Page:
Why do you think Poles vote for PiS? Why do they support Victor Orbán? Why do they lean towards Andrej Babis?

These voters are stupid. Maybe it is possible to explain it economically. Do you know how many people depend on a public budget? On tax redistribution including social transfers, but also public tenders for private companies? 60-70% depend on the public budget. And a huge part depends on European funds. So our people don’t want a liberal economy.

Instead, they wish for bigger pensions, bigger salaries, bigger social subsidies, and more public support. That’s why people are afraid of the future. Politicians threaten voters with the immigration problem, while in Central Europe it’s not a problem yet. But people believe in every populism. In 1989, 1990 we were unified against the communist regime, but now after 27 years, it is very difficult to find any common positive direction.

You seem to treat united Europe as though it were a rotten, pragmatic compromise. What alternative would you prefer?

I used to be a Eurosceptic but I don’t want to destroy the EU. Germany has a strong position in Europe. It is dangerous because we have to follow German dreams. Now their dream is this fight against climate change. To push on everybody, all the EU countries, the same dream, the same goal, the same criteria. It’s very dangerous to me.

You said that voters choose right wing, anti-establishment populists because they are stupid. I think this attitude lacks empathy.

People don’t care about the politics and political parties’ programs, only in personal gossip and scandals. The American economist Bryan Caplan interestingly explains the concept of “rational irrationality”, which, in simple words means that voters are stupid.

They are not stupid. They are uneducated, frustrated and poor. They are the losers of globalisation.

They believe in absolutely stupid promises. Populist promises sound better than data, reality and actual politics. And of course, it’s easier to dream than to live a real life.

They follow these dreams because irresponsible politicians persuade them to do so.

It’s very easy now to make promises because there are many threats. Migration is a real threat.

No, not in itself. Terrorism is a threat and uncoordinated migration is a threat.

Massive migration is the same threat as terrorism because I don’t want to change our historical behaviour, customs and reality. When people come and accept our tradition, our rules, our laws, then I am not against migration. There are many Vietnamese, Ukrainian and other nationalities living in my country and it’s not any problem whatsoever.

There’s also a difference between economic migrants and refugees. We have signed the Geneva convention so we have to accept refugees but the current situation has overcome our ability of absorption and we have to solve it. I was very proud when during my mandate we pushed Poland, Hungary and the Slovaks to implement further steps of the Schengen agreement.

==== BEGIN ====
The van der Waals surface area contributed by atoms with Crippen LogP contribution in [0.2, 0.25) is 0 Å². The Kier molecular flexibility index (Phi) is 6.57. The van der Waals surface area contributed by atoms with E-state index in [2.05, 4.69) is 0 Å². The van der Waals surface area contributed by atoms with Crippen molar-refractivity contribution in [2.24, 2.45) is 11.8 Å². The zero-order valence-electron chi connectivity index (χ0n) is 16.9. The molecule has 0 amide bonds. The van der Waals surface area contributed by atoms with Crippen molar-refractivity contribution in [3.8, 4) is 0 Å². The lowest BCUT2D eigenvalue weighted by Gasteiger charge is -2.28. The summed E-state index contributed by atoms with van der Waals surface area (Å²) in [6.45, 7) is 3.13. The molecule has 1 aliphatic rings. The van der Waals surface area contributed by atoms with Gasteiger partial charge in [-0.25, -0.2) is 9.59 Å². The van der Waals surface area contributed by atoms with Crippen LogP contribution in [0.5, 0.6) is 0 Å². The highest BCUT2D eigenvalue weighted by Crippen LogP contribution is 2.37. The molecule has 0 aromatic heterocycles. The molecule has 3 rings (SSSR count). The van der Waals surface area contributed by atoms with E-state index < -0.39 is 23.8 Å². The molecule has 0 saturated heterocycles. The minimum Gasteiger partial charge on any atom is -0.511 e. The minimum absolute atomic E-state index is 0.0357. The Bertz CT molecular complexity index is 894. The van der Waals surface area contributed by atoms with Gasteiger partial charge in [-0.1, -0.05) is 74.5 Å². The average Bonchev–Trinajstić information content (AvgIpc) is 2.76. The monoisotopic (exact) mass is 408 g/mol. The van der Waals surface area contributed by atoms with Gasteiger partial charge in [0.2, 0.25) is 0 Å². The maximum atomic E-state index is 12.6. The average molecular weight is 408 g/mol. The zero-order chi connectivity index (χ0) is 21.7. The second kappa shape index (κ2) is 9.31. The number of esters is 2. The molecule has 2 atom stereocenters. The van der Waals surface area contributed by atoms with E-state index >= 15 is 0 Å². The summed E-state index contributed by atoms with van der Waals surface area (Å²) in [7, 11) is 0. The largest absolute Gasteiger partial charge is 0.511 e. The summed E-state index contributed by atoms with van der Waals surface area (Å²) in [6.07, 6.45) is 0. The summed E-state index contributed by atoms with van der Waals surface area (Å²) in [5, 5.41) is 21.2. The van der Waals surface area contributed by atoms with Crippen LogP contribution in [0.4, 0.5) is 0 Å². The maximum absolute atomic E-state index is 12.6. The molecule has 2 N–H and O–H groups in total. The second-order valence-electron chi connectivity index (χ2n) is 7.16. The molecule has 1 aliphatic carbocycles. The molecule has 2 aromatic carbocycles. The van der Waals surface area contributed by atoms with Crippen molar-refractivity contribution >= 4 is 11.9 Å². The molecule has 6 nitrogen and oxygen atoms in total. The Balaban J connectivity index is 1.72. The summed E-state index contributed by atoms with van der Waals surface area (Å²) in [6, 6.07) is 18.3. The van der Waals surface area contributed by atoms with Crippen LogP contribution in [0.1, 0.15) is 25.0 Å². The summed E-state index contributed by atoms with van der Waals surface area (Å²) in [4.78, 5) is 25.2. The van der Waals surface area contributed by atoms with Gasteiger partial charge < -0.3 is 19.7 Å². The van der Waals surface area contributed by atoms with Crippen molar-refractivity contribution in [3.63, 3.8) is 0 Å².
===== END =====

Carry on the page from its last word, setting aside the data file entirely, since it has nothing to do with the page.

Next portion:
It looks like a mistake now, because we’re not able to protect ourselves outside the borders of Schengen. Schengen is dead, The European Union after Brexit is dead. Because nobody is strong enough to stand up and name these problems.

Future EU: Does Visegrád have a plan?

In the Visegrád Group, there is a desire to both strengthen the powers of member states, but also defend the Schengen area, and the four freedoms. Unsurprisingly, talk of treaty change is in the air. Euractiv’s Central European partners report.

But why are you saying that after Brexit, the EU is dead?

Brexit was the last warning.

But just one country has left. We are 27 strong countries now. Not to mention the fact that the UK has often blocked the furthering of the European project.

Now we are just waiting for the new problems – with elections in France, Germany and other countries. And there are no strong elites with a long-term vision. It’s a big danger for everybody because at the same time we have problems with migration, we have misunderstandings between the US and Europe, we have problems with Kremlin. The list is too long. It would be wise to unify, but domestic interests and deep resentment will be stronger than any unifying force, especially within the V4 group.

You said that the V4 lacks a positive agenda, and neither does the EU. So how would you envision such a positive agenda for Europe that could unify us after Brexit?

When we established with the Movement for European Reform, we tried to identify the tools for reforming the EU. I’m afraid that we weren’t successful. Maybe it is impossible. The EU is now more a political project than an economic one.

Former Czech PM promotes Eastring gas pipeline

EXCLUSIVE / Mirek Topolánek, former Prime Minister of the Czech Republic, and President of the Council of the EU during the Czech Presidency in 2009, is now in charge of the promotion of the Eastring gas pipeline project, designed to link Central with Southeastern Europe. On a visit to Brussels, he explained the project to EURACTIV.